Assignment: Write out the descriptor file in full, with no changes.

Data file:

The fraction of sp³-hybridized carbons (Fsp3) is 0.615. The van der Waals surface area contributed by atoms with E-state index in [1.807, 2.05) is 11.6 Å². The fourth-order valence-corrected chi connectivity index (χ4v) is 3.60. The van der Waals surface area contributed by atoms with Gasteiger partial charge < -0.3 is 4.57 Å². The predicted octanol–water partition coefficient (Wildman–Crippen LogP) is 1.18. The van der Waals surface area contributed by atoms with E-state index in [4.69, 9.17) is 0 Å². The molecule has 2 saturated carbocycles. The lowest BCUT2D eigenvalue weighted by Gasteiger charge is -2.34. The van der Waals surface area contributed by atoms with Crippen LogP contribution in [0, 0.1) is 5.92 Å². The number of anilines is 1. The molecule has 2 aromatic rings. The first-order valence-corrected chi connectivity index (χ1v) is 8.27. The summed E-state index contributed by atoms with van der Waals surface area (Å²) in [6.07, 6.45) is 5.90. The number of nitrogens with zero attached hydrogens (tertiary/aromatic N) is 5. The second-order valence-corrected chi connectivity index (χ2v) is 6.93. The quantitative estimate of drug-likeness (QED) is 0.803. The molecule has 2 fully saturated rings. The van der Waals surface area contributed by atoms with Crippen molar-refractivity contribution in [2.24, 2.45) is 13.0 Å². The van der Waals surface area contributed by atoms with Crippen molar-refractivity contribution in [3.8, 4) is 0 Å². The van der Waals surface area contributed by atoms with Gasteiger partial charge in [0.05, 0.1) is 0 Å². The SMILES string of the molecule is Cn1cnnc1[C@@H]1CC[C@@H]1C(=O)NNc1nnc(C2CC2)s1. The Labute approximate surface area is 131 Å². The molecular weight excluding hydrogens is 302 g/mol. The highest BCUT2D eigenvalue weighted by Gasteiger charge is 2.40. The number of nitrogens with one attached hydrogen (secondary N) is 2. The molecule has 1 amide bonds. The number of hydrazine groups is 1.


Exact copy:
The fraction of sp³-hybridized carbons (Fsp3) is 0.615. The van der Waals surface area contributed by atoms with E-state index in [1.807, 2.05) is 11.6 Å². The fourth-order valence-corrected chi connectivity index (χ4v) is 3.60. The van der Waals surface area contributed by atoms with Gasteiger partial charge < -0.3 is 4.57 Å². The predicted octanol–water partition coefficient (Wildman–Crippen LogP) is 1.18. The van der Waals surface area contributed by atoms with E-state index in [4.69, 9.17) is 0 Å². The molecule has 2 saturated carbocycles. The lowest BCUT2D eigenvalue weighted by Gasteiger charge is -2.34. The van der Waals surface area contributed by atoms with Crippen LogP contribution in [0, 0.1) is 5.92 Å². The number of anilines is 1. The molecule has 2 aromatic rings. The first-order valence-corrected chi connectivity index (χ1v) is 8.27. The summed E-state index contributed by atoms with van der Waals surface area (Å²) in [6.07, 6.45) is 5.90. The number of nitrogens with zero attached hydrogens (tertiary/aromatic N) is 5. The second-order valence-corrected chi connectivity index (χ2v) is 6.93. The quantitative estimate of drug-likeness (QED) is 0.803. The molecule has 2 fully saturated rings. The van der Waals surface area contributed by atoms with Crippen molar-refractivity contribution in [2.24, 2.45) is 13.0 Å². The van der Waals surface area contributed by atoms with Crippen molar-refractivity contribution in [3.8, 4) is 0 Å². The van der Waals surface area contributed by atoms with Gasteiger partial charge in [0.05, 0.1) is 0 Å². The SMILES string of the molecule is Cn1cnnc1[C@@H]1CC[C@@H]1C(=O)NNc1nnc(C2CC2)s1. The Labute approximate surface area is 131 Å². The molecular weight excluding hydrogens is 302 g/mol. The highest BCUT2D eigenvalue weighted by Gasteiger charge is 2.40. The number of nitrogens with one attached hydrogen (secondary N) is 2. The molecule has 1 amide bonds. The number of hydrazine groups is 1.